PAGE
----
Creativity Lab: 5 Ways to the Right Writing Mindset

Creativity Lab is our new blog series that uses scientific studies to help find ways to make your writing life creatively enriching.

From The Lab

A study by Elizabeth Hutton and S. Shyam Sundar from Penn State concerning how videogames affect creativity concludes that people who are either happy or angry are more creative. The study concludes that:

“[T]he happy mood provides the encouragement to be creative. A negative mood… signals a different kind of energy—one that makes a person more analytical, which is also helpful for creativity.”

So when you sit down at your writing spot to spin your stories, find something that makes you angry — such as doing a quick freewriting exercise to vent about traffic or stupid people — or happy — listen to your favorite playlist. Doing this will help you tap into a creative way of thinking that will elevate the writing work you do that day.

5 Ways to Get in the Right Writing Mindset

  1. Pick your playlists. A canadian study published in the Nature Neuroscience journal by the name of “Anatomically distinct dopamine release during anticipation and experience of peak emotion to music” found that “music, an abstract stimulus, can arouse feelings of euphoria and craving, similar to tangible rewards that involve the striatal dopaminergic system.” The study concluded that listening to your favorite song causes the brain to release high amounts of dopamine that is not unlike the effects of drugs like cocaine. So when seeking out a mood boost to enhance creativity, craft some epic playlists to play while you write.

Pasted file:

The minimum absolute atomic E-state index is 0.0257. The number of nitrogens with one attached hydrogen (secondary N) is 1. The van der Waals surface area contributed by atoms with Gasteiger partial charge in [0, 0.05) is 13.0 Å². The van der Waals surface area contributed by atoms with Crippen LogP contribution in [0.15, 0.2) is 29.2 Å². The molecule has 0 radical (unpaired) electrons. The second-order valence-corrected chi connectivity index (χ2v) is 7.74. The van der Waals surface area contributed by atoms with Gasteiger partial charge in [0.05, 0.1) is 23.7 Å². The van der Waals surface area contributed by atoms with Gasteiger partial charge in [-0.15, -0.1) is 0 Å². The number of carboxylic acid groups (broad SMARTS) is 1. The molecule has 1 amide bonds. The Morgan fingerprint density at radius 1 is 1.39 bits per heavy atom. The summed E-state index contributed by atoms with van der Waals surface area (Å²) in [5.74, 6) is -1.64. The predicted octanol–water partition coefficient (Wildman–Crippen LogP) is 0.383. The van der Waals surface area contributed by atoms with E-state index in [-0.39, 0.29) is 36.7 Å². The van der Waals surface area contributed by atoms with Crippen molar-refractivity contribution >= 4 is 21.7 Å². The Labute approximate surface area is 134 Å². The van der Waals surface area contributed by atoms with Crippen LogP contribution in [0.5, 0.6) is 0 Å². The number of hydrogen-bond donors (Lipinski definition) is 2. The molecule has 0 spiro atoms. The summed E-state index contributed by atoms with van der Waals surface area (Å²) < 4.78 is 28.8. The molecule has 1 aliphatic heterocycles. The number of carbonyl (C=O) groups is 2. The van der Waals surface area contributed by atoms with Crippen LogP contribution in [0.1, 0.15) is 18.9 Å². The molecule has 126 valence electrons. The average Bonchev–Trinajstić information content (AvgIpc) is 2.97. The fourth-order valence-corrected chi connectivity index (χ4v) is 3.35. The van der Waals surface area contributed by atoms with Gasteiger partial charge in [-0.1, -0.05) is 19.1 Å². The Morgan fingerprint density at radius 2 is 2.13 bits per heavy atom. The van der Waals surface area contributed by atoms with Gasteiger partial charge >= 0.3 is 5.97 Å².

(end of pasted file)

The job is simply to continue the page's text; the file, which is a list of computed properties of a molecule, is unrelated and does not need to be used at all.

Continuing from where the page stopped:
2. Freewrite your worries away. The therapeutic benefits of freewriting will be discussed in a future blog post, but the key benefit of freewriting is that it’s a great way to warm-up your brain. If you get in the habit of doing a timed write every time before you sit down to start working on a script, your brain will make the mental association of switching over to creative thought each time you start writing. This means less time staring at a blank page and more time writing scenes!
  3. Generate some friendly competition. One of Page 85’s features — Word Wars — can give you the benefits of freewriting with the fun aspect of competing against your friends and other Page 85 users. There’s nothing like the spirit of competition to help improve productivity!
  4. Use visual images to spark ideas. Screenwriters especially can benefit from using a series of images to inspire scenes, characters, and settings.
  5. Go to the same writing spot for every writing session. Once again, we’re trying to build mental associations between locations, conditions, and the creative process. Check out my last post about finding the best writing spot in terms of kindling creative thought.


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